From Wood River Valley, nestled in the Rocky Mountains right smack dab in the center of Idaho is the small town of Ketchum. With absolute impeccable winter scenes in every direction, the city sidewalks here are perfectly dressed in holiday cheer.
The season is kicked off with a Christmas tree lighting ceremony that includes sharing hot chocolate, cookies and candy canes with all in attendance.
18. Wimberley, Texas
Eight acres of lights are host to the Wimberley Holiday Trail of Lights every year. It’s an extraordinary interactive experience, to be sure, with a musical garden and life-size chessboard.
In spite of the general lack of snow or even ice in this rural Texas town, the Blue Christmas at Blue Hole is a unique event with sparkling, wintery details. Featuring horse-drawn carriages, an ugly sweater contest, and a toasty bonfire, the special touch is accumulated in the thousands of glimmery icy colored blue lights reflected in that pure blue water.
19. Columbiana, Ohio
This small town starts Christmas early with an Old-Fashioned Christmas in the Woods in October. Their support of local artisans and craftspeople is sure proof of their small-town hardiness.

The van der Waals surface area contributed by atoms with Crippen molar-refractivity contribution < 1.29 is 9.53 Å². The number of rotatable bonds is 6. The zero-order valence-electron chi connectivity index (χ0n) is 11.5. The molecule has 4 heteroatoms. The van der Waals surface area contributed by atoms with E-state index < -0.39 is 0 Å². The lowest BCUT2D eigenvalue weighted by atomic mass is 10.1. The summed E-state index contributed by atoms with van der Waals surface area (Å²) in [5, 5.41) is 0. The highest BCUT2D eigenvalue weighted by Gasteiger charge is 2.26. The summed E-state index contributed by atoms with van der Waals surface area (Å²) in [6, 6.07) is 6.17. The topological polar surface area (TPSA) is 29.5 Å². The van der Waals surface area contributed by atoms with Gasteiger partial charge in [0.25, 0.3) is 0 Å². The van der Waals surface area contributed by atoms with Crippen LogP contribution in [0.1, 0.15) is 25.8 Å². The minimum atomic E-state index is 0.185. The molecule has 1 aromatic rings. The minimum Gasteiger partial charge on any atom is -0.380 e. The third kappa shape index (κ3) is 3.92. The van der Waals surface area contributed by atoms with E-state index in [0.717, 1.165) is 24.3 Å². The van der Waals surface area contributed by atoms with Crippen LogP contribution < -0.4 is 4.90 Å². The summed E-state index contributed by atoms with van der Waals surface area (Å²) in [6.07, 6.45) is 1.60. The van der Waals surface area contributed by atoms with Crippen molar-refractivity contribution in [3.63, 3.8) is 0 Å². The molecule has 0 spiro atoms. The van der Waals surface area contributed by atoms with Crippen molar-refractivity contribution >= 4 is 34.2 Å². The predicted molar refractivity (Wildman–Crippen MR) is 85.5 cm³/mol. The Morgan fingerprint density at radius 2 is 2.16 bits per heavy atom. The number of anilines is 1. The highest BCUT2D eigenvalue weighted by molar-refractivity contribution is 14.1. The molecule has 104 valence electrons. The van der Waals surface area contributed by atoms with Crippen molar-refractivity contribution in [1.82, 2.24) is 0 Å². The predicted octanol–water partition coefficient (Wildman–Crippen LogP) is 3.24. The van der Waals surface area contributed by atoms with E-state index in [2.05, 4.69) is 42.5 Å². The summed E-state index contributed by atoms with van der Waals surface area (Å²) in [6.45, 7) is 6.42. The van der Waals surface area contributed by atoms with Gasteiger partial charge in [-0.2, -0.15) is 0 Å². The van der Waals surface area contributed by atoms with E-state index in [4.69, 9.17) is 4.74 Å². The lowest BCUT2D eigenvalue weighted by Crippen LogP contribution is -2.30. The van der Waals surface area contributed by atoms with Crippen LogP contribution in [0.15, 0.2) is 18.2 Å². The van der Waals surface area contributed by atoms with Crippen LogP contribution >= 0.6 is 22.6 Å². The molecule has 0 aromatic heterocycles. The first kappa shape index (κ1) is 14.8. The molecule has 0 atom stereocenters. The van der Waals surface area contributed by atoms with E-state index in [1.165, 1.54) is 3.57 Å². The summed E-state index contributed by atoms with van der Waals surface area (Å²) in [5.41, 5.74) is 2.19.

For the month of December, the impressive Joy of Christmas Light Show illuminates the holiday season. Featuring over 80 light displays, there is also a festive Gingerbread House and Santa’s Ice Castle where visitors can find Mr. and Mrs. Claus.
20. Sitka, Alaska
This charming town actually celebrates two Christmases, first the Western and after that the Eastern Christian holiday.
Falling 13 days after the usual holiday is the Feast of the Nativity, also known as the “Russian Christmas.” It’s in order to honor the Orthodox tradition. So, both December 25th and January 7th are important events here. And who wouldn’t want two Christmases?
One unique activity here practiced by the Orthodox locals is caroling around town while toting a beautiful, spinning pinwheel representing the Star of Bethlehem.
21. Midway, Utah